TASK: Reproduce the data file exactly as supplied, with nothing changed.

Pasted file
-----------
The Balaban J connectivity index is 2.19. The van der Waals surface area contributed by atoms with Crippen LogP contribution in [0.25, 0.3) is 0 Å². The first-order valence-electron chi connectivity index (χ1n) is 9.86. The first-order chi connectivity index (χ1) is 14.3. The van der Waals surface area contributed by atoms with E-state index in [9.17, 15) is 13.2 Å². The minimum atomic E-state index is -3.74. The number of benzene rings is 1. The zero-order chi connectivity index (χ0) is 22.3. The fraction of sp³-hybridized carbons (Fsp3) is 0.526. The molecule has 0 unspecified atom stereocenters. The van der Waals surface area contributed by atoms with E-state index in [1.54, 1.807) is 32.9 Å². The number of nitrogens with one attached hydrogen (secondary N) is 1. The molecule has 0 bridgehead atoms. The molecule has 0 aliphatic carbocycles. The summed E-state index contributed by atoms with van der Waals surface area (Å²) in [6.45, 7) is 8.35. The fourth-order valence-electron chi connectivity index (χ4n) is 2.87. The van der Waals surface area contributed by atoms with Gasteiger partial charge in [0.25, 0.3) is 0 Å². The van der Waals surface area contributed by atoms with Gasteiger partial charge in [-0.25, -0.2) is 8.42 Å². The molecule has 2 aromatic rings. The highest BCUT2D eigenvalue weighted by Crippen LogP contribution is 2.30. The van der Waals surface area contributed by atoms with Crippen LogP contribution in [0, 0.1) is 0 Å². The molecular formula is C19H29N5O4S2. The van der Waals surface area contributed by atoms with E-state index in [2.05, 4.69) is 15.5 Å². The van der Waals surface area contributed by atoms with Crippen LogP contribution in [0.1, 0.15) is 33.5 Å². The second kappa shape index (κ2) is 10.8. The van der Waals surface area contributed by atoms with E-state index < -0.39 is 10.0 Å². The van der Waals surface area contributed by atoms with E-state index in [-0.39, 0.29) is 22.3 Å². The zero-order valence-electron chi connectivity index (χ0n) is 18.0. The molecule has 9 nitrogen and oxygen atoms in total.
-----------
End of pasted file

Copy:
The Balaban J connectivity index is 2.19. The van der Waals surface area contributed by atoms with Crippen LogP contribution in [0.25, 0.3) is 0 Å². The first-order valence-electron chi connectivity index (χ1n) is 9.86. The first-order chi connectivity index (χ1) is 14.3. The van der Waals surface area contributed by atoms with E-state index in [9.17, 15) is 13.2 Å². The minimum atomic E-state index is -3.74. The number of benzene rings is 1. The zero-order chi connectivity index (χ0) is 22.3. The fraction of sp³-hybridized carbons (Fsp3) is 0.526. The molecule has 0 unspecified atom stereocenters. The van der Waals surface area contributed by atoms with E-state index in [1.54, 1.807) is 32.9 Å². The number of nitrogens with one attached hydrogen (secondary N) is 1. The molecule has 0 bridgehead atoms. The molecule has 0 aliphatic carbocycles. The summed E-state index contributed by atoms with van der Waals surface area (Å²) in [6.45, 7) is 8.35. The fourth-order valence-electron chi connectivity index (χ4n) is 2.87. The van der Waals surface area contributed by atoms with Gasteiger partial charge in [0.25, 0.3) is 0 Å². The van der Waals surface area contributed by atoms with Gasteiger partial charge in [-0.25, -0.2) is 8.42 Å². The molecule has 2 aromatic rings. The highest BCUT2D eigenvalue weighted by Crippen LogP contribution is 2.30. The van der Waals surface area contributed by atoms with Crippen LogP contribution in [0, 0.1) is 0 Å². The molecular formula is C19H29N5O4S2. The van der Waals surface area contributed by atoms with E-state index in [2.05, 4.69) is 15.5 Å². The van der Waals surface area contributed by atoms with Crippen LogP contribution in [0.1, 0.15) is 33.5 Å². The second kappa shape index (κ2) is 10.8. The van der Waals surface area contributed by atoms with E-state index < -0.39 is 10.0 Å². The van der Waals surface area contributed by atoms with E-state index in [-0.39, 0.29) is 22.3 Å². The zero-order valence-electron chi connectivity index (χ0n) is 18.0. The molecule has 9 nitrogen and oxygen atoms in total.